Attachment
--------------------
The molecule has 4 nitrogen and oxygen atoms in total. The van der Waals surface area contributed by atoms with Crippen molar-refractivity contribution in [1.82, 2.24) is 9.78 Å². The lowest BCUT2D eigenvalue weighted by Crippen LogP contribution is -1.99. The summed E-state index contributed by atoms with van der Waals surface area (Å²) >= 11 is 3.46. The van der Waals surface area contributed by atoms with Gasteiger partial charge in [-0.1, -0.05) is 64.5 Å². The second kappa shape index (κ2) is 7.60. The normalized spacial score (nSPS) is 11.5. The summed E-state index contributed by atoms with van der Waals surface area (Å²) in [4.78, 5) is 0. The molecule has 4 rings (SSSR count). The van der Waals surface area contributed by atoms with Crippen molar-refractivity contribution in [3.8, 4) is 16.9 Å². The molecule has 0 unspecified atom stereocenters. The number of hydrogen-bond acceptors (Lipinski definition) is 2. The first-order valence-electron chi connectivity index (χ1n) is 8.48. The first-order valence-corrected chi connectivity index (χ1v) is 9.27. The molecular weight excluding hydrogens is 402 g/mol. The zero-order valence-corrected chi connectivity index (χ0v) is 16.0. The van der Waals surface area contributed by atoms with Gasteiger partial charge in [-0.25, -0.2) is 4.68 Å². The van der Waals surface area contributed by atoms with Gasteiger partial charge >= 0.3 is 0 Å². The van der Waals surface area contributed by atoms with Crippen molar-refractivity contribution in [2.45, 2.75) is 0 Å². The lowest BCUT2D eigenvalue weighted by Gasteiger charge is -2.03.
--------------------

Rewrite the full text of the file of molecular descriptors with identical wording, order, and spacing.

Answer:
The molecule has 4 nitrogen and oxygen atoms in total. The van der Waals surface area contributed by atoms with Crippen molar-refractivity contribution in [1.82, 2.24) is 9.78 Å². The lowest BCUT2D eigenvalue weighted by Crippen LogP contribution is -1.99. The summed E-state index contributed by atoms with van der Waals surface area (Å²) >= 11 is 3.46. The van der Waals surface area contributed by atoms with Gasteiger partial charge in [-0.1, -0.05) is 64.5 Å². The second kappa shape index (κ2) is 7.60. The normalized spacial score (nSPS) is 11.5. The summed E-state index contributed by atoms with van der Waals surface area (Å²) in [4.78, 5) is 0. The molecule has 4 rings (SSSR count). The van der Waals surface area contributed by atoms with Crippen molar-refractivity contribution in [3.8, 4) is 16.9 Å². The molecule has 0 unspecified atom stereocenters. The number of hydrogen-bond acceptors (Lipinski definition) is 2. The first-order valence-electron chi connectivity index (χ1n) is 8.48. The first-order valence-corrected chi connectivity index (χ1v) is 9.27. The molecular weight excluding hydrogens is 402 g/mol. The zero-order valence-corrected chi connectivity index (χ0v) is 16.0. The van der Waals surface area contributed by atoms with Gasteiger partial charge in [-0.25, -0.2) is 4.68 Å². The van der Waals surface area contributed by atoms with Gasteiger partial charge >= 0.3 is 0 Å². The van der Waals surface area contributed by atoms with Crippen molar-refractivity contribution in [2.45, 2.75) is 0 Å². The lowest BCUT2D eigenvalue weighted by Gasteiger charge is -2.03.